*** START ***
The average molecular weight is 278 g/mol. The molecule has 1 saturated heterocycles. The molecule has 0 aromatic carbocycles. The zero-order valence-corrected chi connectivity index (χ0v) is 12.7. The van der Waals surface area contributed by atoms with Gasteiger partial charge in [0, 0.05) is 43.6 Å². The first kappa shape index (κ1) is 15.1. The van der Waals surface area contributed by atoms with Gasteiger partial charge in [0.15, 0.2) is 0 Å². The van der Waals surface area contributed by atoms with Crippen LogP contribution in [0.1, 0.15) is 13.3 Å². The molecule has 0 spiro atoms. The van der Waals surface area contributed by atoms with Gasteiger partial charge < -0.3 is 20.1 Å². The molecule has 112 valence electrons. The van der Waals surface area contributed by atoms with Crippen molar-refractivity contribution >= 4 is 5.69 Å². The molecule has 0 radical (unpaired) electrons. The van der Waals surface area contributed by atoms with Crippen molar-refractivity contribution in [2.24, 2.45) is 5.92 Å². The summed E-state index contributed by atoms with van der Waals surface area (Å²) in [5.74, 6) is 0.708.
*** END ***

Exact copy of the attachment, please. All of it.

The average molecular weight is 278 g/mol. The molecule has 1 saturated heterocycles. The molecule has 0 aromatic carbocycles. The zero-order valence-corrected chi connectivity index (χ0v) is 12.7. The van der Waals surface area contributed by atoms with Gasteiger partial charge in [0, 0.05) is 43.6 Å². The first kappa shape index (κ1) is 15.1. The van der Waals surface area contributed by atoms with Gasteiger partial charge in [0.15, 0.2) is 0 Å². The van der Waals surface area contributed by atoms with Crippen LogP contribution in [0.1, 0.15) is 13.3 Å². The molecule has 0 spiro atoms. The van der Waals surface area contributed by atoms with Gasteiger partial charge < -0.3 is 20.1 Å². The molecule has 112 valence electrons. The van der Waals surface area contributed by atoms with Crippen molar-refractivity contribution >= 4 is 5.69 Å². The molecule has 0 radical (unpaired) electrons. The van der Waals surface area contributed by atoms with Crippen molar-refractivity contribution in [2.24, 2.45) is 5.92 Å². The summed E-state index contributed by atoms with van der Waals surface area (Å²) in [5.74, 6) is 0.708.